EGU21-14182, updated on 04 Mar 2021
https://doi.org/10.5194/egusphere-egu21-14182
EGU General Assembly 2021
© Author(s) 2021. This work is distributed under
the Creative Commons Attribution 4.0 License.

A new release of the SURE database of earthquake surface ruptures suited to Fault Displacement Hazard Analysis

Stéphane Baize1, Anna Maria Blumetti2, Paolo Boncio3, Francesca Romana Cinti4, Riccardo Civico4, Luca Guerrieri2, and Fiia Nurminen3
Stéphane Baize et al.
  • 1IRSN, Fontenay-Aux-Roses, France (stephane.baize@irsn.fr)
  • 2ISPRA, Rome, Italy
  • 3University of Chieti, Italy
  • 4INGV, Rome, Italy

Fault displacement hazard assessment is based on empirical relationships derived from data of historical surface rupturing earthquakes. This approach is used for land use planning, sizing of lifelines or major sensitive infrastructures located in the proximity of active faults. These relationships provide the probability of occurrence of surface rupture and predict the amount of displacement, both for the main ruptures (principal) and for distributed ones appearing beyond.

Following the first version of the global database SURE 1.0 (Baize et al., 2019), we are continuing the effort to compile observations from well-documented historical and recent surface faulting events in order to feed and improve empirical relationships. The new SURE2.0 global database consolidates the previous version SURE 1.0 data, rejecting some poorly constrained cases, reviewing some cases already in, and adding well-documented new ones (e.g. Ridgecrest sequence, USA, 2019). In total, the SURE 2.0 database has 46 earthquakes, including 15 normal fault cases, 16 reverse fault cases and 15 strike-slip cases from 1872 to 2019. The magnitude range is from M4.9 to 7.9, with ruptures from 5 to 300 km long.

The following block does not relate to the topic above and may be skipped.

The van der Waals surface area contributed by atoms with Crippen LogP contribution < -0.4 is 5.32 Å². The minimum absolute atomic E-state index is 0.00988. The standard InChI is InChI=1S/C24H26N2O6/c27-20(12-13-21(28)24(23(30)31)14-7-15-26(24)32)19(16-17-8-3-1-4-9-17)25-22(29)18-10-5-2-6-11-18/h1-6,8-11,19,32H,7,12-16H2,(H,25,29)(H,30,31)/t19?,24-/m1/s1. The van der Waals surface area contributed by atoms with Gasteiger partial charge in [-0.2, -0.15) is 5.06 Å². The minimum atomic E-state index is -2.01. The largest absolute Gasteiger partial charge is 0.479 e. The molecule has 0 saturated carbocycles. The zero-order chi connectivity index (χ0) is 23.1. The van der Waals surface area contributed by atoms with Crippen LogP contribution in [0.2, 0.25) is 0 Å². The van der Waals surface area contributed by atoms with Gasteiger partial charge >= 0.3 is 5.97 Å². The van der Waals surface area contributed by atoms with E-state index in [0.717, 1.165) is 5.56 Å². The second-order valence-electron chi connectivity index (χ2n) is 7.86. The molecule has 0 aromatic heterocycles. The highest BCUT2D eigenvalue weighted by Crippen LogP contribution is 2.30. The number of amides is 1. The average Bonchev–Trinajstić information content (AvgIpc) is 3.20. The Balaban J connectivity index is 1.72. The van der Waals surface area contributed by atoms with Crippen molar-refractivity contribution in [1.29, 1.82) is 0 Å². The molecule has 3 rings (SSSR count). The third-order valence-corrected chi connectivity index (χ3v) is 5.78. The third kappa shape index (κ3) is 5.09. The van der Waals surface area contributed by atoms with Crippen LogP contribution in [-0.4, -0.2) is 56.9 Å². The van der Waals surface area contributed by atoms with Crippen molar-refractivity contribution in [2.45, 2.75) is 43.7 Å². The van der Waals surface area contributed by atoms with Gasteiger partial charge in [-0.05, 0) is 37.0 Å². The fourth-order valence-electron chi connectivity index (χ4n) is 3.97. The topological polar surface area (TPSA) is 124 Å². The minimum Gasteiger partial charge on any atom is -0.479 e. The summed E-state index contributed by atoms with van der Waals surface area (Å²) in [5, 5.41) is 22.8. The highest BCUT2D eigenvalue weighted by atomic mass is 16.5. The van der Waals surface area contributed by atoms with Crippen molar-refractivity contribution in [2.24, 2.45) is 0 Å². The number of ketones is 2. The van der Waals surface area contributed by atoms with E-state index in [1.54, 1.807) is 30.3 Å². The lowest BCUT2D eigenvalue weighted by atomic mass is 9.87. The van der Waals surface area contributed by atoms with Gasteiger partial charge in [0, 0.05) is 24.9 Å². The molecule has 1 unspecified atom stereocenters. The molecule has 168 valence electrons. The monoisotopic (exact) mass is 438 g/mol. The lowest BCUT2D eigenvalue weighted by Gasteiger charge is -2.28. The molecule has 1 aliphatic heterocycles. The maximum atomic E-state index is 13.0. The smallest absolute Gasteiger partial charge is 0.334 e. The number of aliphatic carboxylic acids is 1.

SURE 2.0 provides the geometric location and attribute information of rupture segments in a GIS environment and a spreadsheet reports the amplitude and characteristics of deformation, including data sources and its eventual geometric refinement during analysis. In this new version, we completed an essential task to derive attenuation relationships, by classifying each rupture segment and each slip measurement point, using a ranking scheme based on the pattern and amplitude of the observed rupture traces, and considering the structural context and the long-term geomorphology. This distinguishes the principal rupture (class 1), which is the main surface expression of the source of the earthquake. Typically, in the siting study, this class is assigned to the identified active fault. Class 2 features (distributed ruptures) are characterized by shorter lengths and smaller displacements that appear randomly close and around the main rupture. We introduced the distributed main fracture category (class 1.5), which corresponds to the relatively long minor fractures recognized on cumulative structures secondary to the main fault. Class 3 represents triggered slip evidences on remote active faults, clearly not connected with the earthquake causative fault (sympathetic ruptures).

As was done with reverse fault cases (Nurminen et al., 2020), this new SURE 2.0 version will be used to derive probabilities associated with the rupture distribution  during any type of earthquake.

How to cite: Baize, S., Blumetti, A. M., Boncio, P., Cinti, F. R., Civico, R., Guerrieri, L., and Nurminen, F.: A new release of the SURE database of earthquake surface ruptures suited to Fault Displacement Hazard Analysis, EGU General Assembly 2021, online, 19–30 Apr 2021, EGU21-14182, https://doi.org/10.5194/egusphere-egu21-14182, 2021.

Display materials

Display file

Comments on the display material

to access the discussion